MIAMI — Authorities said the wife of Brandon Marshall stabbed the Miami Dolphins wide receiver with a kitchen knife, and his agent said Saturday that the player was recovering.
Michi Nogami-Marshall, 26, was arrested Friday evening and charged with aggravated battery with a deadly weapon. According to the Broward County Sheriff's Office arrest report, Nogami-Marshall told officers she was defending herself. Marshall had earlier told officers he slipped and fell onto a broken glass vase, but the officers noted that evidence at the couple's home didn't substantiate that claim.
Nogami-Marshall was released from jail Saturday on $7,500 bail. It was unclear if she had an attorney.
"This is a very difficult time for Brandon and family, thankfully he will make a full recovery," Marshall's agent, Kennard McGuire, said in a statement.
The NFL lockout restricts team contact with players. However, a team doctor for the Dolphins can see Marshall and consult with Marshall's other doctors, and the team can express appropriate well wishes, said NFL spokesman Greg Aiello.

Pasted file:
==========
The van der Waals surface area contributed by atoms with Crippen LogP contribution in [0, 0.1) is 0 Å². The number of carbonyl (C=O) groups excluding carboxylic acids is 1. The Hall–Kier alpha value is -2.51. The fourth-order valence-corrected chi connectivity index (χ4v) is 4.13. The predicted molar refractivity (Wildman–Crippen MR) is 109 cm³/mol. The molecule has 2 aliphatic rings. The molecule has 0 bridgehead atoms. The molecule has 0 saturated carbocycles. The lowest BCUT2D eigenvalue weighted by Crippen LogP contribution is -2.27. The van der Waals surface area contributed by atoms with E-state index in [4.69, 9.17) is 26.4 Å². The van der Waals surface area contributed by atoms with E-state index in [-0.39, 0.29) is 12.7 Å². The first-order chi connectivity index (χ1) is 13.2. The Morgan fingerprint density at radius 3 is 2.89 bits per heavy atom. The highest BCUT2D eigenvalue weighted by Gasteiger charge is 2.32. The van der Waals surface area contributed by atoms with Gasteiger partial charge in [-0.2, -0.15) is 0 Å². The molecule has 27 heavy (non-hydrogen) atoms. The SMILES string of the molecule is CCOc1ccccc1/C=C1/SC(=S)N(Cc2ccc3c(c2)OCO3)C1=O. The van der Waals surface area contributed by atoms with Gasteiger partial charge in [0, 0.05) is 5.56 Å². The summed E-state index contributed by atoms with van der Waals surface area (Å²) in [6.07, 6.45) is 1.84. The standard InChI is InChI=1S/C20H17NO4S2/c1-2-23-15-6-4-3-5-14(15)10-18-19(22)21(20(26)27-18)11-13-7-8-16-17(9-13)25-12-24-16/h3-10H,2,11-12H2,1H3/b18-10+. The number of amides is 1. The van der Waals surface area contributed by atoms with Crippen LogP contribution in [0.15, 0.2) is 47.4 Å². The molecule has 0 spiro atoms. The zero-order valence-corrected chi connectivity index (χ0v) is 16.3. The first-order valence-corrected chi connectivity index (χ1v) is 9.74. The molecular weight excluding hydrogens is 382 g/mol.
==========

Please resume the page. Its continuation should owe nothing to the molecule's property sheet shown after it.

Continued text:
Marshall married Michi Nogami in Miami last July. They met while both were students at Central Florida. They live in Southwest Ranches, which is near the Dolphins' complex in Davie.
A year ago last week, Marshall, 27, was traded to the Dolphins by the Denver Broncos for two second-round draft picks. In Denver, he caught at least 100 passes three consecutive years and twice made the Pro Bowl. Yet he wore out his welcome, in part because of a long legal record.
In March 2009, Marshall was arrested in Atlanta on misdemeanor battery charges stemming from a fight with Nogami-Marshall, who was his fiancée at the time. The charges were dropped when both refused to testify. Marshall was also involved in a New Year's Eve fight that led to the 2007 drive-by slaying of Broncos teammate Darrent Williams.
WELKER MAKING MOST OF LOCKOUT: New England Patriots receiver Wes Welker isn't too concerned about the NFL lockout at this point.
He's making the most of his down time, spending some of Saturday with about 180 kids who attended the free football camp he holds every year in Oklahoma City.
Welker tossed a few passes to the participants, threw in a few tips during receiving drills and lined up on defense during the 31/2-hour camp at Douglass High School. The school received a grant from Welker's foundation to upgrade its weight room and add video technology that can help get students recruited by Division I schools.
Welker says he's enjoying setting his own training schedule and getting time away from some of the same faces he usually sees so often.
But come this fall, he says, "I just want to play ball."